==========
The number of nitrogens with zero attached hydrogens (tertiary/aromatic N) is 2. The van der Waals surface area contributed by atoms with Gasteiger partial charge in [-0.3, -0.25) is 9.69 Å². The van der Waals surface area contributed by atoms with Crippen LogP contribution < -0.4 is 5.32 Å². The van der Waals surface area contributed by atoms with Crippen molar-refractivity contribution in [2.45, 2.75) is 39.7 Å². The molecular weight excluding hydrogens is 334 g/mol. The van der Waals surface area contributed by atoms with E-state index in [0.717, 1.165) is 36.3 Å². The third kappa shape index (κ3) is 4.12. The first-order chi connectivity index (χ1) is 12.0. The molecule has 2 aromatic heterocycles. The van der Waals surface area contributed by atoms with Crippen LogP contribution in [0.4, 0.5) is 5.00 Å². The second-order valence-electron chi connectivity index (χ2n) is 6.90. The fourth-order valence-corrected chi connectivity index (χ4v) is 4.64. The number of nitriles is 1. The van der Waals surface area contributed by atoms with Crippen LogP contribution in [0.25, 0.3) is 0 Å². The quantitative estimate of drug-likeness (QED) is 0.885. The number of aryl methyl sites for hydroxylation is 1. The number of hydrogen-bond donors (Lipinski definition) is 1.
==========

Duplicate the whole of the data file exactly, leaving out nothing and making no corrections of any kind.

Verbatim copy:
The number of nitrogens with zero attached hydrogens (tertiary/aromatic N) is 2. The van der Waals surface area contributed by atoms with Gasteiger partial charge in [-0.3, -0.25) is 9.69 Å². The van der Waals surface area contributed by atoms with Crippen LogP contribution < -0.4 is 5.32 Å². The van der Waals surface area contributed by atoms with Crippen molar-refractivity contribution in [2.45, 2.75) is 39.7 Å². The molecular weight excluding hydrogens is 334 g/mol. The van der Waals surface area contributed by atoms with E-state index in [0.717, 1.165) is 36.3 Å². The third kappa shape index (κ3) is 4.12. The first-order chi connectivity index (χ1) is 12.0. The molecule has 2 aromatic heterocycles. The van der Waals surface area contributed by atoms with Crippen LogP contribution in [0.4, 0.5) is 5.00 Å². The second-order valence-electron chi connectivity index (χ2n) is 6.90. The fourth-order valence-corrected chi connectivity index (χ4v) is 4.64. The number of nitriles is 1. The van der Waals surface area contributed by atoms with Crippen LogP contribution in [0.25, 0.3) is 0 Å². The quantitative estimate of drug-likeness (QED) is 0.885. The number of aryl methyl sites for hydroxylation is 1. The number of hydrogen-bond donors (Lipinski definition) is 1.